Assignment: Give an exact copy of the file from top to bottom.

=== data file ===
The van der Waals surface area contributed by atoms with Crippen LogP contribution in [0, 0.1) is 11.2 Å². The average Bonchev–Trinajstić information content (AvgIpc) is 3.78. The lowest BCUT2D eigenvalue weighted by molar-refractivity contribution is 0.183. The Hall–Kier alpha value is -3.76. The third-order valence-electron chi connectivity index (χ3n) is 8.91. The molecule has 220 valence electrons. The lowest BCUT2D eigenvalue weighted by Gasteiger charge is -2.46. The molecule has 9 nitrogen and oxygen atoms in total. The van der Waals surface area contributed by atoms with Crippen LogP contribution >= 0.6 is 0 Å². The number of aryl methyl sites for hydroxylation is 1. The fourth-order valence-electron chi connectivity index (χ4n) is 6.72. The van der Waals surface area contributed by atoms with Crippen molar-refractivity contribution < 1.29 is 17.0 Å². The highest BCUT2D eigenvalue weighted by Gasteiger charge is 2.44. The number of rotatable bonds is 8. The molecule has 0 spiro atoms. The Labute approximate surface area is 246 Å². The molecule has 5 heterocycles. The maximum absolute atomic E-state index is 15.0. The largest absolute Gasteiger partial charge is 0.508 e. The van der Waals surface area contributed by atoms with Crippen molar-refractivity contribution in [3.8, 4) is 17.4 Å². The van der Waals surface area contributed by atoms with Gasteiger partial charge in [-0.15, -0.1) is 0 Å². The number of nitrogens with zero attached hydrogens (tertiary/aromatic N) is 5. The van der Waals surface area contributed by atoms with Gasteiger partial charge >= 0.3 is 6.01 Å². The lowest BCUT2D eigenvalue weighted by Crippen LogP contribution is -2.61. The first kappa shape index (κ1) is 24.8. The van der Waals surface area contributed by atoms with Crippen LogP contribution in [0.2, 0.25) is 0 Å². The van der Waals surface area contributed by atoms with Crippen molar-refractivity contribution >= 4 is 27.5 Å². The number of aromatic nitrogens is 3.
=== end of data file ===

The van der Waals surface area contributed by atoms with Crippen LogP contribution in [0, 0.1) is 11.2 Å². The average Bonchev–Trinajstić information content (AvgIpc) is 3.78. The lowest BCUT2D eigenvalue weighted by molar-refractivity contribution is 0.183. The Hall–Kier alpha value is -3.76. The third-order valence-electron chi connectivity index (χ3n) is 8.91. The molecule has 220 valence electrons. The lowest BCUT2D eigenvalue weighted by Gasteiger charge is -2.46. The molecule has 9 nitrogen and oxygen atoms in total. The van der Waals surface area contributed by atoms with Crippen LogP contribution >= 0.6 is 0 Å². The number of aryl methyl sites for hydroxylation is 1. The fourth-order valence-electron chi connectivity index (χ4n) is 6.72. The van der Waals surface area contributed by atoms with Crippen molar-refractivity contribution < 1.29 is 17.0 Å². The highest BCUT2D eigenvalue weighted by Gasteiger charge is 2.44. The number of rotatable bonds is 8. The molecule has 0 spiro atoms. The Labute approximate surface area is 246 Å². The molecule has 5 heterocycles. The maximum absolute atomic E-state index is 15.0. The largest absolute Gasteiger partial charge is 0.508 e. The van der Waals surface area contributed by atoms with Crippen molar-refractivity contribution in [3.8, 4) is 17.4 Å². The van der Waals surface area contributed by atoms with Gasteiger partial charge in [-0.15, -0.1) is 0 Å². The number of nitrogens with zero attached hydrogens (tertiary/aromatic N) is 5. The van der Waals surface area contributed by atoms with Gasteiger partial charge >= 0.3 is 6.01 Å². The lowest BCUT2D eigenvalue weighted by Crippen LogP contribution is -2.61. The first kappa shape index (κ1) is 24.8. The van der Waals surface area contributed by atoms with Crippen LogP contribution in [0.2, 0.25) is 0 Å². The van der Waals surface area contributed by atoms with Crippen molar-refractivity contribution >= 4 is 27.5 Å². The number of aromatic nitrogens is 3.